Faced with criticism over his alleged failure to demonstrate leadership by uniting the opposition Democratic Progressive Party (DPP), former president Peter Mutharika moved to seal cracks by bringing together the party’s six presidential hopefuls.
The move has earned Mutharika credit from political analysts and players, including former president Bakili Muluzi and former minister of Justice Samuel Tembenu who have been asking him to bring sanity in DPP.
The six hopefuls to succeed Mutharika and lead DPP in the next general election are former Reserve Bank of Malawi governor Dalitso Kabambe, Living Word Evangelical Church overseer Prophet David Mbewe, Machinga Likwenu member of Parliament (MP) and DPP vice-president for the Eastern Region Bright Msaka, Chiradzulu Central MP and former minister of Finance Joseph Mwanamvekha, Mulanje Central MP and Leader of Opposition in Parliament Kondwani Nankhumwa as well as economist and businessperson Paul Gadama, who is son of former politician the late Aaron Gadama.
Mutharika hosted the six at his house in Nyambadwe, Blantyre and DPP spokesperson Shadric Namalonba said in an interview yesterday that all the aspirants pledged to serve and recognise Mutharika’s authority and leadership.
He said: “The aspirants have further agreed to shelve their presidential ambitions and to stop any campaign until the time when the convention will be announced.
“The meeting resolved that from now onwards, all business in Parliament shall be guided by the party president through the Leader of Opposition in Parliament.
“On his part, [one of the aspirants] honourable Kondwani Nankhumwa has also agreed to withdraw all court cases that his camp commenced against the party and other senior party officials.”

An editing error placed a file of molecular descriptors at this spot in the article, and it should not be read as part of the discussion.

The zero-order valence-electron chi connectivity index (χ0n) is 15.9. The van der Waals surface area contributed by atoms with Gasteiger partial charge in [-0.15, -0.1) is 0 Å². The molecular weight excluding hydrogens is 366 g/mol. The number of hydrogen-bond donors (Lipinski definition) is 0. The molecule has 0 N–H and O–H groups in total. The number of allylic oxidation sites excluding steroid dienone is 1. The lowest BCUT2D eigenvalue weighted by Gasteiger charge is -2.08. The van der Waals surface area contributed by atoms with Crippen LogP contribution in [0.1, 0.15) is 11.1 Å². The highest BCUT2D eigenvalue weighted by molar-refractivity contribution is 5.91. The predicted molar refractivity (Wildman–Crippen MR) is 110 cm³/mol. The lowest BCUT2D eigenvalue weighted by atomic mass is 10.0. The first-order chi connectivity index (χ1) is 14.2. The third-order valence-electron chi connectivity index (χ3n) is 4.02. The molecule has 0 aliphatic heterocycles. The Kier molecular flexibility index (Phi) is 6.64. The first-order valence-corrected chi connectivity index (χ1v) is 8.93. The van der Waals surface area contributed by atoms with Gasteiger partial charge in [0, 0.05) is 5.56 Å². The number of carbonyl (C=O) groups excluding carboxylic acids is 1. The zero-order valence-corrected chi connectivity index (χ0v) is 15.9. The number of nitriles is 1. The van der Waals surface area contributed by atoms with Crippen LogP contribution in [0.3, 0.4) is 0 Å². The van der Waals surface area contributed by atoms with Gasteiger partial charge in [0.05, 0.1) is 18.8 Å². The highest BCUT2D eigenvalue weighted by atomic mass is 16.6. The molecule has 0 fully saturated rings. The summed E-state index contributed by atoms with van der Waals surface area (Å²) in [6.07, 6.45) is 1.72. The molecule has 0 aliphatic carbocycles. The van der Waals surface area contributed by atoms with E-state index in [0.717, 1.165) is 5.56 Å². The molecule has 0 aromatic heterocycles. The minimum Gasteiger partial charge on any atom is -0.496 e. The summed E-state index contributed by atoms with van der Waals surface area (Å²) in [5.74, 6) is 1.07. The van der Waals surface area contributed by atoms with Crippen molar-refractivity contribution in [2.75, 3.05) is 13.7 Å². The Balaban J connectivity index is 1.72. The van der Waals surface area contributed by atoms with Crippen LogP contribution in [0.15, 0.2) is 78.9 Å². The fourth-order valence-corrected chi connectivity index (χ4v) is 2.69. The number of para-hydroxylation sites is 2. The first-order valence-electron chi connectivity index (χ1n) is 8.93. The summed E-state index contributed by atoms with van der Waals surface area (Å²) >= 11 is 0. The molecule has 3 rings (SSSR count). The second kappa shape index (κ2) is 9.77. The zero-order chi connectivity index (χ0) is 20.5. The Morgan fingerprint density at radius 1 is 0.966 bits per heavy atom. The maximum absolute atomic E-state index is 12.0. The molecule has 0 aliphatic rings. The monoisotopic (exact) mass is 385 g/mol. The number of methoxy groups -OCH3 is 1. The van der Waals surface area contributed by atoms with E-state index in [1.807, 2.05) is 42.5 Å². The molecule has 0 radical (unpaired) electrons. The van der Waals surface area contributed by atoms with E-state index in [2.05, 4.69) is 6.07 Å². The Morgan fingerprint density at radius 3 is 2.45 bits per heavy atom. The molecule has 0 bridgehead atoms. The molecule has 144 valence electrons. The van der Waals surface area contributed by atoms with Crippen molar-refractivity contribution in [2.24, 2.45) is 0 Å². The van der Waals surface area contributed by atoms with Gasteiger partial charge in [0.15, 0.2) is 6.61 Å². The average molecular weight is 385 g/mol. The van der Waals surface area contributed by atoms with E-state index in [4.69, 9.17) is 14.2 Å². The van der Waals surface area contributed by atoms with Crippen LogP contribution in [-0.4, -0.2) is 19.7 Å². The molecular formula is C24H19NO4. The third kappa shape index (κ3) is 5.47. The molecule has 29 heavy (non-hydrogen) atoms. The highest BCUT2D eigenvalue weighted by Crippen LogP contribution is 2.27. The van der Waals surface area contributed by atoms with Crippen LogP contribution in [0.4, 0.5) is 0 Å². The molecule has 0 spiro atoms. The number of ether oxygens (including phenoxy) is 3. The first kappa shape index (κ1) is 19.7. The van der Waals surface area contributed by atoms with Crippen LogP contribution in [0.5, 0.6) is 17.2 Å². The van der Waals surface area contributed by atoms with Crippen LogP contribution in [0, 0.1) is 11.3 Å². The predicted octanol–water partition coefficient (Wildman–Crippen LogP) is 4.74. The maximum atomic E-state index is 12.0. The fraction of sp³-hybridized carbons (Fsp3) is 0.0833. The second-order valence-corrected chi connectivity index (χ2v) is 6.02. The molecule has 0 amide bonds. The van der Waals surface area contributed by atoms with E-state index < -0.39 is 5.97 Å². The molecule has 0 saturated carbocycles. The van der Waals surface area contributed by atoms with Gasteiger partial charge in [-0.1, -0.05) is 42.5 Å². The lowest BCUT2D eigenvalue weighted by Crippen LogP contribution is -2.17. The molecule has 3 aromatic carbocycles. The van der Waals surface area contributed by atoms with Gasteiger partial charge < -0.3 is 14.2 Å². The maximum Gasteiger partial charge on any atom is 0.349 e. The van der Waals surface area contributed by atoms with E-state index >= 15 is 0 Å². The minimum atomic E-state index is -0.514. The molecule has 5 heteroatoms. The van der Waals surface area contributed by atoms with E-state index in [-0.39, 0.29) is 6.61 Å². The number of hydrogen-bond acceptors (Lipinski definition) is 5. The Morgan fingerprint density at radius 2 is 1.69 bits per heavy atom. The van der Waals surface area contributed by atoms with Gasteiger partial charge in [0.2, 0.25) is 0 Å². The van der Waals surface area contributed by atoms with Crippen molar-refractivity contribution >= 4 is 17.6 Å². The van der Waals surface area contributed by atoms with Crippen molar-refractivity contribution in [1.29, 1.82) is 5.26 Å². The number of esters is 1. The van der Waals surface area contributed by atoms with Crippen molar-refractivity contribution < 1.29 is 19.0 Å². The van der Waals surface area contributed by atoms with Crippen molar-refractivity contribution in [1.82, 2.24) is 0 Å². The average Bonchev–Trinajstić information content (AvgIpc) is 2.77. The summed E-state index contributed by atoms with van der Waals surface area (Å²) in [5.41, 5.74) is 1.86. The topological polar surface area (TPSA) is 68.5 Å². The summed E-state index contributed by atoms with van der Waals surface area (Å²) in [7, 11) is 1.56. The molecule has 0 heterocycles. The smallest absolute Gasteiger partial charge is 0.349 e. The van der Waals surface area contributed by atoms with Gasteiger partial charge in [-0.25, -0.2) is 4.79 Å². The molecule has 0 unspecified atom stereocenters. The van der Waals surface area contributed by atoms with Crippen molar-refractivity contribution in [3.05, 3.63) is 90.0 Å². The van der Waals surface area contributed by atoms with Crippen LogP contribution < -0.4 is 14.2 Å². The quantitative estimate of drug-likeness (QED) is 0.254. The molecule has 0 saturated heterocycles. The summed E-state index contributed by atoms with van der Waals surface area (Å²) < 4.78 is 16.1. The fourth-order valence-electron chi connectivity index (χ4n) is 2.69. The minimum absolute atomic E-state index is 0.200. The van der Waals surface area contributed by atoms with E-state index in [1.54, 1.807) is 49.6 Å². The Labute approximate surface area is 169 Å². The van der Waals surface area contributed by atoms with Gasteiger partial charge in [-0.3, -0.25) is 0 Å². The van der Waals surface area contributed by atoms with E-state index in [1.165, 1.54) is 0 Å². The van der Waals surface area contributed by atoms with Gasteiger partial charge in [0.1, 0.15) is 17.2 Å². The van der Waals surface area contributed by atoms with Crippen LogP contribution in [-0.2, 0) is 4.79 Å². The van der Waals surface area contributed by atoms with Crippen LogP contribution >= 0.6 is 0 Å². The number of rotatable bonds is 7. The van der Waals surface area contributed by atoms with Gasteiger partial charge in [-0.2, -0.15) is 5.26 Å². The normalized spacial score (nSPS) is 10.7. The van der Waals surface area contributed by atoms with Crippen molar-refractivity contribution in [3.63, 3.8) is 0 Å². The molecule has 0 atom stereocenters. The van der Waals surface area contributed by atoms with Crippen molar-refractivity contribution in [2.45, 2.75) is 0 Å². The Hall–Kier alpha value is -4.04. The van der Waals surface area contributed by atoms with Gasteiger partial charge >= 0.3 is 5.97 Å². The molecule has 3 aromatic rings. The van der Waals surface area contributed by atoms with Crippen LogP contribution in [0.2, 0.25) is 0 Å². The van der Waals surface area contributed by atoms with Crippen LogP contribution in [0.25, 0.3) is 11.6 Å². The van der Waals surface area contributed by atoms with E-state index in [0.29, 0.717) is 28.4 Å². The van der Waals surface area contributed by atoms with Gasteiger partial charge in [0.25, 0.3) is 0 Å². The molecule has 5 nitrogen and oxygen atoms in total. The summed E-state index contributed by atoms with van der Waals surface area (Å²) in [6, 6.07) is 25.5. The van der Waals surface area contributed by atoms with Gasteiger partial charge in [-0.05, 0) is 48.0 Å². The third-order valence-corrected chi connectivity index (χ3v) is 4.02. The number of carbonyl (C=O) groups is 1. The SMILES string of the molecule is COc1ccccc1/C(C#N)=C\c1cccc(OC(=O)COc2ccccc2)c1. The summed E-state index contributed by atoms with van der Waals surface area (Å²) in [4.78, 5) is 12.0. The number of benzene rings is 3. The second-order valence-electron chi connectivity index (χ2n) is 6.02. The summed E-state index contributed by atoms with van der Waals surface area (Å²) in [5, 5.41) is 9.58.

Namalomba said Mutharika will hold a rally alongside the six at a venue to be announced where they will speak on the economic hardships Malawians are facing under the Tonse Alliance administration and propose solutions.
In an interview yesterday, University of Malawi (Unima) political analyst Professor Blessings Chinsinga said Mutharika’s decision was commendable, saying the loss of power in the court-sanctioned Fresh Presidential Election on June 23 2020 weakened the party and many people have been stepping up to try and offer alternative choices to the DPP.
But he cast doubt on whether the candidates will stick to the rules, indicating that in politics people do not normally use conventional means to take over leadership.
Chinsinga said: “The institutional frameworks of the party were not being followed. There are clear procedures that are laid out on succession, but the moment the DPP lost power, everyone with leadership ambitions started emerging to offer alternative leadership because Mutharika kind of withdrew and that contributed to the chaos.
“What is needed is ensuring that what has been agreed is pursued to the logical conclusion. That means Mutharika working day and night ensuring that what has been agreed upon is adhered to, but I have my doubts because as a country we are good at coming up with plans, but do not pursue them.”
In a separate interview, political scientist Associate Professor Mustafa Hussein, who teaches in the Political and Administrative Studies Department at Unima, said Mutharika has now realised that DPP can work effectively if there is unity. He said the gesture could also be attributed to pressure from stakeholders.